No evidence of procedural risk following carotid endarterectomy in the hyperacute period after onset of symptoms

This retrospective study determined the 30-day risk of stroke/death after Carotid endarterectomy (CEA) in symptomatic patients, stratified for delay from the most recent neurological event, mode of presentation, and age. There was no evidence of any systematic differences in procedural risk by operating in the hyperacute period relating to mode of presentation (TIA, stroke, amaurosis) or age (<80 years; >80 years). This audit found no evidence that the procedural risk was increased when CEA was performed in the hyperacute period whether this time period was defined as <48 hours, <7 days, or <14 days.
​EJVES, 2013 Oct;doi.org/10.1016/j.ejvs.2013.08.014

UK Vascular Curriculum Topics: ​Carotid artery disease, ​Open vascular surgery, ​Selection of Patients, ​Outcomes

 

Selected by: Juni Sultan, SpR Vascular Surgery, Yorkshire and Humber Deanery, UK

 




Duplex-guided Percutaneous Transluminal Angioplasty in Iliac Arterial Occlusive Disease
 
In this study authors evaluated the safety and efficacy of Duplex-guided percutaneous transluminal angioplasty (DuPTA) in iliac arteries. Procedural success was achieved in 94% of patients (33/35) with clinical benefits. Post-procedural peak systolic volume (PSV) reduction showed an average improvement of 63%. Mean preoperative ABI was 0.72 and improved to 0.88 postoperatively. Percutaneous Transluminal Angioplasty using Duplex-guidance is a safe technique in patients at risk of developing contrast-induced nephropathy with significant iliac stenosis.
EJVES, Oct 2013;doi: 10.1016/j.ejvs.2013.08.011

UK Vascular Curriculum Topics: Duplex scan, Open vascular and Endovascular surgery, ​Outcomes

Selected by: Juni Sultan, SpR Vascular Surgery, Yorkshire and Humber Deanery, UK  


 

 

1 in 5 have arterial complications following in Extracorporeal Membrane Oxygenation via femoral cannulation
Authors evaluated the incidence of peripheral vascular complications in 101 patients undergoing Extracorporeal Membrane Oxygenation (ECMO). 18 (17.8%) patients developed peripheral vascular complications. Two (11%) were managed non-operatively and 16 (89%) needed surgical intervention, 8 (44.44%) of which required femoral endarterectomy with patch angioplasty. One had below-knee amputation but none required distal bypass. Mortality among patients with vascular complications was 28% (P = 0.30). In contrast to the usual speculation of the high incidence of vascular complication related with ECMO, authors found less than 20% of ECMO with vascular complications with majority requiring major femoral reconstruction. However, development of vascular complication does not appear to increase the risk of amputation or mortality.
Ann Vasc Surg 2013 Sep;doi: 10.1016/j.avsg.2013.03.011

UK Vascular Curriculum Topics: ​Vascular trauma, ​Acute ischemia, ​Outcomes

 

Selected by: Juni Sultan, SpR Vascular Surgery, Yorkshire and Humber Deanery, UK  

 

 

08.10.2013

 

 

 

Endothoracic sympathetic block at the T4 ganglion is safe and effective in patients with upper limb hyperhydrosis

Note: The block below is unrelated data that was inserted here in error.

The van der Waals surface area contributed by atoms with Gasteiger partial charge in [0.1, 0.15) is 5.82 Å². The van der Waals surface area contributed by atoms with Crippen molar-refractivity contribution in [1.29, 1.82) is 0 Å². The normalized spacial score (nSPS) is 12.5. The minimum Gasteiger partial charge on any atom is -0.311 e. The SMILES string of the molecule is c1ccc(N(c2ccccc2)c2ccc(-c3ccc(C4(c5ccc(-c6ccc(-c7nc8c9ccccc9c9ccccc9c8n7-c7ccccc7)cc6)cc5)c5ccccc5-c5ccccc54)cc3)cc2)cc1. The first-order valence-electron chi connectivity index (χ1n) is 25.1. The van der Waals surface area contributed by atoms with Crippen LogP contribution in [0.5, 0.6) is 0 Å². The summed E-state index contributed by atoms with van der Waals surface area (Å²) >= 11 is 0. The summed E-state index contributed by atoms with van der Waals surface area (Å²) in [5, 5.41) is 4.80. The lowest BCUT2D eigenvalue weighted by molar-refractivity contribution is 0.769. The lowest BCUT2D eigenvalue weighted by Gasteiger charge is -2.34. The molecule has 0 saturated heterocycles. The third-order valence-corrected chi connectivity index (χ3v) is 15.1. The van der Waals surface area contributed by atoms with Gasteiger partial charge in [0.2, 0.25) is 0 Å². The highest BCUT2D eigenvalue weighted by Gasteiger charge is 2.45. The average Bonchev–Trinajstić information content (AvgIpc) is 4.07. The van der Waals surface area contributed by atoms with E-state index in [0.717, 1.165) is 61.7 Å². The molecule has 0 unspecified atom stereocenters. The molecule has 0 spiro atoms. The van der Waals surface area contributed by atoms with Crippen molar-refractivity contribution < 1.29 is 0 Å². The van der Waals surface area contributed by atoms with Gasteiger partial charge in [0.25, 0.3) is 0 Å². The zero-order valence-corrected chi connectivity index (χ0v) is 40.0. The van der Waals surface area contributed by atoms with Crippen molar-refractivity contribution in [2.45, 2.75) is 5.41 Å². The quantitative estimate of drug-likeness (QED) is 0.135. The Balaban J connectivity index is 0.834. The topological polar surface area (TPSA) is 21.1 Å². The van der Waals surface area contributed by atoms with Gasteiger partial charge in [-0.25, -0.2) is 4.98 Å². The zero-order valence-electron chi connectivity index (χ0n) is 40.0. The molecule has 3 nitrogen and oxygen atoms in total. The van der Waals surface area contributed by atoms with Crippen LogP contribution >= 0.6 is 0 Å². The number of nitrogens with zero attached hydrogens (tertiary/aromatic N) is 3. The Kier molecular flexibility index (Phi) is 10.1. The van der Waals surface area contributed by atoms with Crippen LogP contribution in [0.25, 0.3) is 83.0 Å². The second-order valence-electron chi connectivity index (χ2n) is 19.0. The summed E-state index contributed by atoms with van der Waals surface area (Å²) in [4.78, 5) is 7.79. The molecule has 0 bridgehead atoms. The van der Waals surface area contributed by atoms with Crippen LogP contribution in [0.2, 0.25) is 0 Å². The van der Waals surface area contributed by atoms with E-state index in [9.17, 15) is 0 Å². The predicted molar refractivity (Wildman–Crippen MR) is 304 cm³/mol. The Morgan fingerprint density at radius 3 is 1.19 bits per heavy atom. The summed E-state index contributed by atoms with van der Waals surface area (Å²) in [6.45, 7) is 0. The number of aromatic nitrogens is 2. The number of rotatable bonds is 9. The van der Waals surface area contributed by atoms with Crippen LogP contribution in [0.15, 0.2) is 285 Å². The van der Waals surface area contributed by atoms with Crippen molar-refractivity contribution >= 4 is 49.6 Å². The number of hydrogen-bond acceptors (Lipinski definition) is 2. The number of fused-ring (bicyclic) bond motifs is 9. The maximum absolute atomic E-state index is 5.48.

The authors report 174 patients undergoing endothoracic sympathetic block at T4 (ESB4), 31% palmar hyperhydrosis, 69% palmo-axillary hyperhydrosis, in a tertiary hospital, prospectively followed-up to a median of 92 months with a quality of life questionnaire. ESB4 significantly improved symptoms and quality of life in both groups. Compensatory sweating occurred in 24% of patients and was considered severe in 6.7%. Severe compensatory sweating was twice as common in the palmo-axiliary group than in the palmar group.

 

Br J Surg. 2013 Oct;100(11):1471-7. doi: 10.1002/bjs.9275.

 

Vascular Curriculum Topics: Hyperhydrosis, Evidence Based Vascular Practice

 

Selected by: Marc Bailey, BHF Fellow in Vascular Surgery, University of Leeds

 

 

 

 

 

In a fast-track expediated CEA service, the most important cause of delays is a failure to provide specialist staff for weekend operating

Here, the authors sought to identify reasons for delays in patients receiving urgent CEA following admission from the TIA clinic at the Leicester Royal Infirmary, following introduction of a reconfigured “fast track” admission system. Eighty nine patients were included in the audit, 11% suffered recurrent symptoms between admission and surgery. Two recurrent strokes were so severe that surgery was cancelled. 85% underwent CEA within 14 days of index symptom; 45% within 7 days. 51% were worked-up for CEA within 24hours of admission and 83% were ready within 72 hours. The most common reason for delay in CEA was a logisitical failure to plan for weekend CEA operating.  

 

Eur J Vasc Endovasc Surg. 2013 Oct;46(4):404-10. doi: 10.1016/j.ejvs.2013.07.015. Epub 2013 Aug 21.

 

Vascular Curriculum Topics: Carotid Artery Disease, Evidence Based Vascular Practice, Clinical Audit

 

Selected by: Marc Bailey, BHF Fellow in Vascular Surgery, University of Leeds

 

 

 

 

Lengthening surveillance intervals for abdominal aortic aneurysm appears safe and more cost effective than those currently employed

The authors undertook a comprehensive systematic literature review and obtained patient level data on 15,475 patients for analysis. Mean growth rate was 2.3mm/year. For each 0.5cm increase in aneurysm size, growth rates increased by 0.5mm/year and rupture rate doubled. On average a patient with a 3cm AAA will take 7 years to reach the intervention threshold with a 10% rupture risk threshold. Growth was increased in smokers and decreased in diabetics. Rupture risk was 4 fold higher in women compared to men and increased in current smokers and hypertensives. The following surveillance intervals are suggested by the authors based on growth and cost effectiveness analysis: